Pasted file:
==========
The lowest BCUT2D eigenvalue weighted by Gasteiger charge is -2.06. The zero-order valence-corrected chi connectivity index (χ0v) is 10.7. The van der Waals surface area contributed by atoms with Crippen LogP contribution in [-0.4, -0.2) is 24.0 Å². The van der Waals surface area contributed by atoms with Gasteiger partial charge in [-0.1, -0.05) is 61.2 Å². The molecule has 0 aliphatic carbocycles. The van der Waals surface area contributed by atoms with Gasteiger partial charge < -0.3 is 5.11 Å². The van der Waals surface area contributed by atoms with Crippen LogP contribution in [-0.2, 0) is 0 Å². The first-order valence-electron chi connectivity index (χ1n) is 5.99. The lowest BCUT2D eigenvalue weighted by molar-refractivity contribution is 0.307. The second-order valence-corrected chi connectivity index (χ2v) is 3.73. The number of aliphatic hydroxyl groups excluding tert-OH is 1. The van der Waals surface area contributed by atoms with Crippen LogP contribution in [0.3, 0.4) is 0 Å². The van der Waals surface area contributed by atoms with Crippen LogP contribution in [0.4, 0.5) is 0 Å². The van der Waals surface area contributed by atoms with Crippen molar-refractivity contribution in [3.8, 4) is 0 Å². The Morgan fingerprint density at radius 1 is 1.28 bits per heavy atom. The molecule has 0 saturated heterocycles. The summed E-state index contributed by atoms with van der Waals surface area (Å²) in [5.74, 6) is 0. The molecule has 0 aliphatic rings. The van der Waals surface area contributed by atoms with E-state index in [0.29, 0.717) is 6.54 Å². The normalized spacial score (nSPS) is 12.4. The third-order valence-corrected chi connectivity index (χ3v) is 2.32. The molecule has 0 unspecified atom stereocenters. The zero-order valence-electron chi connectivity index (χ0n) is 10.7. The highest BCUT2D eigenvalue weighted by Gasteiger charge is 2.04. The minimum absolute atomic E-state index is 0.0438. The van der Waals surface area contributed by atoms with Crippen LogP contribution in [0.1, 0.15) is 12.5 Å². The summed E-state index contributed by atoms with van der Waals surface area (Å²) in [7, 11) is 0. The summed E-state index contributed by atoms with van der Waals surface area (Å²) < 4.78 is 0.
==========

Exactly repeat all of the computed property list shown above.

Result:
The lowest BCUT2D eigenvalue weighted by Gasteiger charge is -2.06. The zero-order valence-corrected chi connectivity index (χ0v) is 10.7. The van der Waals surface area contributed by atoms with Crippen LogP contribution in [-0.4, -0.2) is 24.0 Å². The van der Waals surface area contributed by atoms with Gasteiger partial charge in [-0.1, -0.05) is 61.2 Å². The molecule has 0 aliphatic carbocycles. The van der Waals surface area contributed by atoms with Gasteiger partial charge < -0.3 is 5.11 Å². The van der Waals surface area contributed by atoms with Crippen LogP contribution in [-0.2, 0) is 0 Å². The first-order valence-electron chi connectivity index (χ1n) is 5.99. The lowest BCUT2D eigenvalue weighted by molar-refractivity contribution is 0.307. The second-order valence-corrected chi connectivity index (χ2v) is 3.73. The number of aliphatic hydroxyl groups excluding tert-OH is 1. The van der Waals surface area contributed by atoms with Crippen LogP contribution in [0.3, 0.4) is 0 Å². The van der Waals surface area contributed by atoms with Crippen LogP contribution in [0.4, 0.5) is 0 Å². The van der Waals surface area contributed by atoms with Crippen molar-refractivity contribution in [3.8, 4) is 0 Å². The Morgan fingerprint density at radius 1 is 1.28 bits per heavy atom. The molecule has 0 saturated heterocycles. The summed E-state index contributed by atoms with van der Waals surface area (Å²) in [5.74, 6) is 0. The molecule has 0 aliphatic rings. The van der Waals surface area contributed by atoms with E-state index in [0.29, 0.717) is 6.54 Å². The normalized spacial score (nSPS) is 12.4. The third-order valence-corrected chi connectivity index (χ3v) is 2.32. The molecule has 0 unspecified atom stereocenters. The zero-order valence-electron chi connectivity index (χ0n) is 10.7. The highest BCUT2D eigenvalue weighted by Gasteiger charge is 2.04. The minimum absolute atomic E-state index is 0.0438. The van der Waals surface area contributed by atoms with Crippen LogP contribution in [0.1, 0.15) is 12.5 Å². The summed E-state index contributed by atoms with van der Waals surface area (Å²) in [7, 11) is 0. The summed E-state index contributed by atoms with van der Waals surface area (Å²) < 4.78 is 0.